Monday, March 19, 2007

Who ISN'T Sorry Now!

There's an interview in today's NYT with author Lionel Shriver: After Lean Times, Prizes and Not One Apology. Along with shedding her birth name of Margaret Ann, Shriver also cast off the "feminine" habit of undervaluing herself.
Her observation that women — meaning her fellow [Orange Prize] nominees — are generally “uncomfortable with naked ambition, trained to have low expectations, embarrassed by head-to-head competition, and virtually obliged to act abashed when they win,” was seen as embarrassingly direct.

...Ms. Shriver made no excuses then and makes none now. “I’m as capable as anyone of manipulative self-deprecation,” she said recently, speaking in her apartment in South London. “It’s obviously a ploy, but I don’t think it’s an obligation. I do think I have the reputation increasingly as someone who is insufferably arrogant. I don’t want to be.”
If it was Mr. Lionel, instead of Ms., you can bet that Shriver would be hailed as "confident" instead of arrogant.
“...a lot of it has to do with the fact that I’m an American. Perhaps, owing to my nationality, I tend to be more forthright and less apologetic. For Pete’s sake, I have been utterly obscure for most of my life. I’m supposed to apologize now? No.”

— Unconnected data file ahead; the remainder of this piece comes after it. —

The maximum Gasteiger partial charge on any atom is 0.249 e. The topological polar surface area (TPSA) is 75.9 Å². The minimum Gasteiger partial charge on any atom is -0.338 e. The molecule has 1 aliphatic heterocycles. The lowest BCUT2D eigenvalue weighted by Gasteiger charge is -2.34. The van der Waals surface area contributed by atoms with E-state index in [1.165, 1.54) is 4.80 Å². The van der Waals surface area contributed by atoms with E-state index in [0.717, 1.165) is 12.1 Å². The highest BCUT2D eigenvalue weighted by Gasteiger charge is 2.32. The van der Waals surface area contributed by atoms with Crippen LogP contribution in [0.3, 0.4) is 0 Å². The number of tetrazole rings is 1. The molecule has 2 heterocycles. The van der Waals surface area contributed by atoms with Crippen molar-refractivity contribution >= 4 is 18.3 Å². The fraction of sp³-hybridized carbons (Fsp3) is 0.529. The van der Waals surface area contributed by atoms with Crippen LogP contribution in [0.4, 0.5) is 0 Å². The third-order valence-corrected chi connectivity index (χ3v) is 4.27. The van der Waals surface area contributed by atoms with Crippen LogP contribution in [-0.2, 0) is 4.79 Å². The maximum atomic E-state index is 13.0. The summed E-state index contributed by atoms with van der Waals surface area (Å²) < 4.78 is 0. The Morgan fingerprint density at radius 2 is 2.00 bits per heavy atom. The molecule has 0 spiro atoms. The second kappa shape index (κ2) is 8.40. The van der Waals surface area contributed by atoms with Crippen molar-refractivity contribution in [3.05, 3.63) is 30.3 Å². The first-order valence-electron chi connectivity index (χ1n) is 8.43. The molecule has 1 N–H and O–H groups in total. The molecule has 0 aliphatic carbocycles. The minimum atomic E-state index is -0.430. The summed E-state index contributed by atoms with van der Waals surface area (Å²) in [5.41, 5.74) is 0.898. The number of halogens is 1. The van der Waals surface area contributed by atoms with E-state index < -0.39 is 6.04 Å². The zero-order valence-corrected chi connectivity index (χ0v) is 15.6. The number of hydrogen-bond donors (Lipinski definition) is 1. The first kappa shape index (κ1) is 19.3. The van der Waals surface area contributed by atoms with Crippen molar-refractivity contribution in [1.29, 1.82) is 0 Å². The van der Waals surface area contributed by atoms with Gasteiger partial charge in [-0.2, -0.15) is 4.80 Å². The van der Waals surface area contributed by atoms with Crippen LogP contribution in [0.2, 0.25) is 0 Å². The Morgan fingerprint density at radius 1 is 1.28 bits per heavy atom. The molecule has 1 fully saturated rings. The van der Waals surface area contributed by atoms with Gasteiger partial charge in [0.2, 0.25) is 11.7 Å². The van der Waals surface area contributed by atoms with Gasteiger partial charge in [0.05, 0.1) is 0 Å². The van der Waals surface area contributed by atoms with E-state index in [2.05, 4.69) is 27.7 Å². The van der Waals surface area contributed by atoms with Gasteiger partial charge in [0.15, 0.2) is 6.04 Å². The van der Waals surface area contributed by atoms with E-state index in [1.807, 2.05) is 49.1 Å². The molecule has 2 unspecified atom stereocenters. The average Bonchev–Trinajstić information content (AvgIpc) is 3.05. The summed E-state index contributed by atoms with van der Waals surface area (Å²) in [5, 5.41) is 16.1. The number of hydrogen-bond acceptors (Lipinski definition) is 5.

Hooray! Though I shudder to think that English women are even more apologetic than Americans.

(On the other hand, the Brits are masters of aggressive apology: Think of John Cleese as Basil Fawlty, simultaneously cringeing and sneering over his despised guests in "Fawlty Towers." I used to channel him when dealing with obnoxious customers in my waitressing days.)


J. F. Constantine said...

Hi Bella!

Love your comments on "apologizing" both in the post below and in this one on Lionel Shriver.

This is a habit I have been working very hard to break. My hat is off to Ms. Shriver. :)

Suz said...

Thank you for both these posts and the link to the NYT piece!

In a 30 year legal career I experienced the apologetic female syndrome so often that, sadly, I probably didn't notice it more than half the time.

A memorable example was back in the mid-1980's. I attended a briefing for "potentially responsible parties" (one was my client) involved with an EPA-designated Superfund cleanup site. The technical briefing was well-run and very informative, but it nearly made me crazy that the main presenter - a woman - kept saying "sorry." Not that she was really apologizing for anything, nor that she needed to.

A few years later I worked with a smart and talented woman who started way too many statements with "For what it's worth." Not quite a "sorry" but also regrettable. Usually her comments were worth more than anyone else's.

I don't want to think how often I probably did something similar.